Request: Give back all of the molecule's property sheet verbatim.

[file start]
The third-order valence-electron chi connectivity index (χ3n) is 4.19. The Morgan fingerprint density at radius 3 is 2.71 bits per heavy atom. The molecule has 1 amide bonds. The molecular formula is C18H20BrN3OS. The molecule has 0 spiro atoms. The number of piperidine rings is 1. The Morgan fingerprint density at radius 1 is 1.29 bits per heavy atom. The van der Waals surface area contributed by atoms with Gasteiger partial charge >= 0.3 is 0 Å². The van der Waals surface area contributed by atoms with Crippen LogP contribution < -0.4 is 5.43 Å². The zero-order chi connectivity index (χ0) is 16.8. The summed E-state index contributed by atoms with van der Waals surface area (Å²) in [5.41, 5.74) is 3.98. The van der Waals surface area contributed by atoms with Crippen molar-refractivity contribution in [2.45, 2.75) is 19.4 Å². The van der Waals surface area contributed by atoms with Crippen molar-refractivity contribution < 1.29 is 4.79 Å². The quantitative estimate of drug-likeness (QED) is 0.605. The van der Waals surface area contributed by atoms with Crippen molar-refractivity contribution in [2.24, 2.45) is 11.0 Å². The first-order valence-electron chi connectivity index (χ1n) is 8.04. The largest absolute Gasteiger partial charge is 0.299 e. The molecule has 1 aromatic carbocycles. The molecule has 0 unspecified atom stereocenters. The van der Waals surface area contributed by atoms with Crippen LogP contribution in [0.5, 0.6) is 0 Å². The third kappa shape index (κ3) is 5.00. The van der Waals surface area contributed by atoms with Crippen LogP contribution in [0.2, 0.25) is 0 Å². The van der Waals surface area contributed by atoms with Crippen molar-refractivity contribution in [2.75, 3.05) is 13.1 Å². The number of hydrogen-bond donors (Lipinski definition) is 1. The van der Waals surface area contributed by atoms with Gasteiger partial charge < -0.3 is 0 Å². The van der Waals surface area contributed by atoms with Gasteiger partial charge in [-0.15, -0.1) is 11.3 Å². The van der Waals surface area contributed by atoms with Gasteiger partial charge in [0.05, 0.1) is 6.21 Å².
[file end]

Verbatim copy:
The third-order valence-electron chi connectivity index (χ3n) is 4.19. The Morgan fingerprint density at radius 3 is 2.71 bits per heavy atom. The molecule has 1 amide bonds. The molecular formula is C18H20BrN3OS. The molecule has 0 spiro atoms. The number of piperidine rings is 1. The Morgan fingerprint density at radius 1 is 1.29 bits per heavy atom. The van der Waals surface area contributed by atoms with Gasteiger partial charge >= 0.3 is 0 Å². The van der Waals surface area contributed by atoms with Crippen LogP contribution < -0.4 is 5.43 Å². The zero-order chi connectivity index (χ0) is 16.8. The summed E-state index contributed by atoms with van der Waals surface area (Å²) in [5.41, 5.74) is 3.98. The van der Waals surface area contributed by atoms with Crippen molar-refractivity contribution in [2.45, 2.75) is 19.4 Å². The van der Waals surface area contributed by atoms with Crippen molar-refractivity contribution < 1.29 is 4.79 Å². The quantitative estimate of drug-likeness (QED) is 0.605. The van der Waals surface area contributed by atoms with Crippen molar-refractivity contribution in [2.24, 2.45) is 11.0 Å². The first-order valence-electron chi connectivity index (χ1n) is 8.04. The largest absolute Gasteiger partial charge is 0.299 e. The molecule has 1 aromatic carbocycles. The molecule has 0 unspecified atom stereocenters. The van der Waals surface area contributed by atoms with Crippen LogP contribution in [0.5, 0.6) is 0 Å². The third kappa shape index (κ3) is 5.00. The van der Waals surface area contributed by atoms with Crippen LogP contribution in [0.2, 0.25) is 0 Å². The van der Waals surface area contributed by atoms with Crippen molar-refractivity contribution in [2.75, 3.05) is 13.1 Å². The number of hydrogen-bond donors (Lipinski definition) is 1. The van der Waals surface area contributed by atoms with Gasteiger partial charge < -0.3 is 0 Å². The van der Waals surface area contributed by atoms with Gasteiger partial charge in [-0.15, -0.1) is 11.3 Å². The van der Waals surface area contributed by atoms with Gasteiger partial charge in [0.05, 0.1) is 6.21 Å².